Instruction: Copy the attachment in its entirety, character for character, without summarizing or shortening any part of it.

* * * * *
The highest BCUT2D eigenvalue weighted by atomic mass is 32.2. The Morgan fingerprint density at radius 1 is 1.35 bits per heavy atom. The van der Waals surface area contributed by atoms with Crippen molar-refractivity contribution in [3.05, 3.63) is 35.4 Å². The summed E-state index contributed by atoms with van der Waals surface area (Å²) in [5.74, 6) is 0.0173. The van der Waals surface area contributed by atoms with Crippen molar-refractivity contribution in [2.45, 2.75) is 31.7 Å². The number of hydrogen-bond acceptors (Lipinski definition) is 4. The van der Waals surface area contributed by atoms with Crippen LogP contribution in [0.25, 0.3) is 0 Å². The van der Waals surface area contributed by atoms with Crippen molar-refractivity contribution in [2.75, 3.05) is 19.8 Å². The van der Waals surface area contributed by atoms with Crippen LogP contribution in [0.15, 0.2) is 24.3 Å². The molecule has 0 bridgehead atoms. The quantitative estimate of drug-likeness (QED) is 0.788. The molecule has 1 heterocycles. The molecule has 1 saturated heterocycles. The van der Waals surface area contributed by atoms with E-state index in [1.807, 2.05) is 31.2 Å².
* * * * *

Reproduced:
The highest BCUT2D eigenvalue weighted by atomic mass is 32.2. The Morgan fingerprint density at radius 1 is 1.35 bits per heavy atom. The van der Waals surface area contributed by atoms with Crippen molar-refractivity contribution in [3.05, 3.63) is 35.4 Å². The summed E-state index contributed by atoms with van der Waals surface area (Å²) in [5.74, 6) is 0.0173. The van der Waals surface area contributed by atoms with Crippen molar-refractivity contribution in [2.45, 2.75) is 31.7 Å². The number of hydrogen-bond acceptors (Lipinski definition) is 4. The van der Waals surface area contributed by atoms with Crippen LogP contribution in [0.25, 0.3) is 0 Å². The van der Waals surface area contributed by atoms with Crippen molar-refractivity contribution in [2.75, 3.05) is 19.8 Å². The van der Waals surface area contributed by atoms with Crippen LogP contribution in [0.15, 0.2) is 24.3 Å². The molecule has 0 bridgehead atoms. The quantitative estimate of drug-likeness (QED) is 0.788. The molecule has 1 heterocycles. The molecule has 1 saturated heterocycles. The van der Waals surface area contributed by atoms with E-state index in [1.807, 2.05) is 31.2 Å².